funny, I was just reading on the response to the 1991 oakland fires.

And my point is local government is usually very bad at these things and it is impressive when they get it right.

At 7:51 AM, Blogger Richard Layman said...

I am going to speak at a class next week at UDC CC on broken windows etc. The class is on GIS and data analysis of crime.

So I am thinking about this stuff more, in preparation for the talk.

At 8:46 AM, Anonymous charlie said...

got it from the wiki.

I see two issues:

1. With local governments -- the problem is focus --everything is very short term, very budget constrained, and turnover very high. So hard to sustain efforts.

2. On the US federal side, once it gets going (and it takes forever) it is good job, but then impossible to re target priorities.

On another love, Elon levy has a good piece on transit costs -- and makes the point that austerity means democratic oversight -- when you don't have government oversight you have blown up budgets.

(hence my criticism of zimmerman as WMATA chair -- his job was cheerleading, it was watching over those budgets).

In this sense Mendleson is the perfect Council chair.

At 10:24 AM, Blogger Richard Layman said...

wrt 1. definitely. Was e-talking with a colleague who is interviewing A. Williams at a conf. next week, and I mentioned the problem of maintenance of improvement as successor administrations drop previous initiatives in favor of their own.

wrt 2. yep, impossible to retarget priorities, but also at the same time, they've become exactly the same as the local govts. in terms of short term focus.

Not having a capital budget process makes things worse.

But then the two very different philosophies of govt., but joined sort of with neoliberalism, creates a different kind of impasse.

I was cleaning the basement last week, and have some old Congressional Record prints dating to the 1960s and 1970s, back when Congressional Committees did important hearings on important topics (the one I came across was on property taxes and how cities rely on them for funding).

Congress is nothing like that now, and we're poorer for it.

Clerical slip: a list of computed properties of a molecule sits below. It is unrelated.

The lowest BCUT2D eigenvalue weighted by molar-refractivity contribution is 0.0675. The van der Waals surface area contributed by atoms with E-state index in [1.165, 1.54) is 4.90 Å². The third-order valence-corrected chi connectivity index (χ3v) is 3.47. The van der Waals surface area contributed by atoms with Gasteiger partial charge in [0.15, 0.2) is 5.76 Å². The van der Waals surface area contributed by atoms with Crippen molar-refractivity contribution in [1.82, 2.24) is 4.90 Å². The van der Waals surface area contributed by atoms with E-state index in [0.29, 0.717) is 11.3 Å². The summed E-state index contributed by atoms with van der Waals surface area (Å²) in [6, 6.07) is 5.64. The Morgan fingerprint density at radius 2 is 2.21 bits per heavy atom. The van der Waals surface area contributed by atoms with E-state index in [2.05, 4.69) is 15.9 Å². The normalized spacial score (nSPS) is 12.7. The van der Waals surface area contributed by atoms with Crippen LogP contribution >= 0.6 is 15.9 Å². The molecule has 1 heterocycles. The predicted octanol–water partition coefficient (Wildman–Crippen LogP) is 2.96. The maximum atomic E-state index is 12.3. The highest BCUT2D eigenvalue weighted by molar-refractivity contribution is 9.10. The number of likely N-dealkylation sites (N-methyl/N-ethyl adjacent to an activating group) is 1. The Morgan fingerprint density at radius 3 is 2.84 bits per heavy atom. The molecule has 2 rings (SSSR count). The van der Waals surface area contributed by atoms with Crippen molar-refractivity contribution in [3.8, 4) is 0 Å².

At 10:37 AM, Blogger Richard Layman said...

In a rare instance, I'm going to disagree with you, some, about your point about Elon Musk (and I've been meaning to ask what you think about him in terms of Elizabeth Holmes, what really is the difference between him and her when it comes down to making misleading claims, albeit he is producing some cars).

It's not that austerity means renewed democratic oversight, you had oversight all along. It's just that you had a particular system and process for doing the work, dealing with unions, etc. There was a consensus or equilibrium position about it.

There wasn't a recognition that this system developed out of a particular set of conditions and it wouldn't be sustainable outside of that set of conditions. In this case, it was the postwar period of growth that allowed and fostered that set of conditions.

Austerity/reduced growth/recessions/GFC means at some point, finally, the "doing away of obsolete practices or businesses or technologies" because financially, you can't keep doing things the old ways because they are no longer sustainable economically.

E.g. with the auto industry, they need national health and national pension, because doing it "in-house" isn't sustainable, and that's not how their competitors are doing it, which puts them at a disadvantage.

With NYC and subway construction, it means that it's no longer affordable to have 2x to 4x the number of workers on a project compared to other cities. It's no longer affordable.

Another element is the cost in time and money of all the environmental reviews. There needs to be a happy medium where some of it is satisficed.